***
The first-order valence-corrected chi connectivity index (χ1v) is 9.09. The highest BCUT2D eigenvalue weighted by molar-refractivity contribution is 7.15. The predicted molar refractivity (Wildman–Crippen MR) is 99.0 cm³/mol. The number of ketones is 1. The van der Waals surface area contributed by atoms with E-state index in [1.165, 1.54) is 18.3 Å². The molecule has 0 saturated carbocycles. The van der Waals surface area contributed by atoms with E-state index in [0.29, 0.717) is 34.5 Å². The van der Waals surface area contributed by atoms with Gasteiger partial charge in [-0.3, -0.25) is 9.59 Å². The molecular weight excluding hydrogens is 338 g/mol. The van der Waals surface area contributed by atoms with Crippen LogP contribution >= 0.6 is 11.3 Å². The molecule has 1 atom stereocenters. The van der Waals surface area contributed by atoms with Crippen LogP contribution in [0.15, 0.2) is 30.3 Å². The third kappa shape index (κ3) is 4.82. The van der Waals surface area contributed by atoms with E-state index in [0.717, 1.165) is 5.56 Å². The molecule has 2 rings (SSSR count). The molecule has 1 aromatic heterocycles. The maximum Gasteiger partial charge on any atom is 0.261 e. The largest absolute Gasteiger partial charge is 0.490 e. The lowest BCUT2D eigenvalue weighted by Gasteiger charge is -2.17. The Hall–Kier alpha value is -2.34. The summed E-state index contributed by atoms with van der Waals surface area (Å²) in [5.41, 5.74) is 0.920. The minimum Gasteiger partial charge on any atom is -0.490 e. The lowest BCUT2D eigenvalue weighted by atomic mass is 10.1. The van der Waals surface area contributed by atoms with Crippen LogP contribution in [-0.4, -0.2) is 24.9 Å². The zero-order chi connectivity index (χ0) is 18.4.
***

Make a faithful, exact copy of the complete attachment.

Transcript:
The first-order valence-corrected chi connectivity index (χ1v) is 9.09. The highest BCUT2D eigenvalue weighted by molar-refractivity contribution is 7.15. The predicted molar refractivity (Wildman–Crippen MR) is 99.0 cm³/mol. The number of ketones is 1. The van der Waals surface area contributed by atoms with E-state index in [1.165, 1.54) is 18.3 Å². The molecule has 0 saturated carbocycles. The van der Waals surface area contributed by atoms with E-state index in [0.29, 0.717) is 34.5 Å². The van der Waals surface area contributed by atoms with Gasteiger partial charge in [-0.3, -0.25) is 9.59 Å². The molecular weight excluding hydrogens is 338 g/mol. The van der Waals surface area contributed by atoms with Crippen LogP contribution >= 0.6 is 11.3 Å². The molecule has 1 atom stereocenters. The van der Waals surface area contributed by atoms with Crippen LogP contribution in [0.15, 0.2) is 30.3 Å². The third kappa shape index (κ3) is 4.82. The van der Waals surface area contributed by atoms with E-state index in [0.717, 1.165) is 5.56 Å². The molecule has 2 rings (SSSR count). The molecule has 1 aromatic heterocycles. The maximum Gasteiger partial charge on any atom is 0.261 e. The largest absolute Gasteiger partial charge is 0.490 e. The lowest BCUT2D eigenvalue weighted by Gasteiger charge is -2.17. The Hall–Kier alpha value is -2.34. The summed E-state index contributed by atoms with van der Waals surface area (Å²) in [5.41, 5.74) is 0.920. The minimum Gasteiger partial charge on any atom is -0.490 e. The lowest BCUT2D eigenvalue weighted by atomic mass is 10.1. The van der Waals surface area contributed by atoms with Crippen LogP contribution in [-0.4, -0.2) is 24.9 Å². The zero-order chi connectivity index (χ0) is 18.4.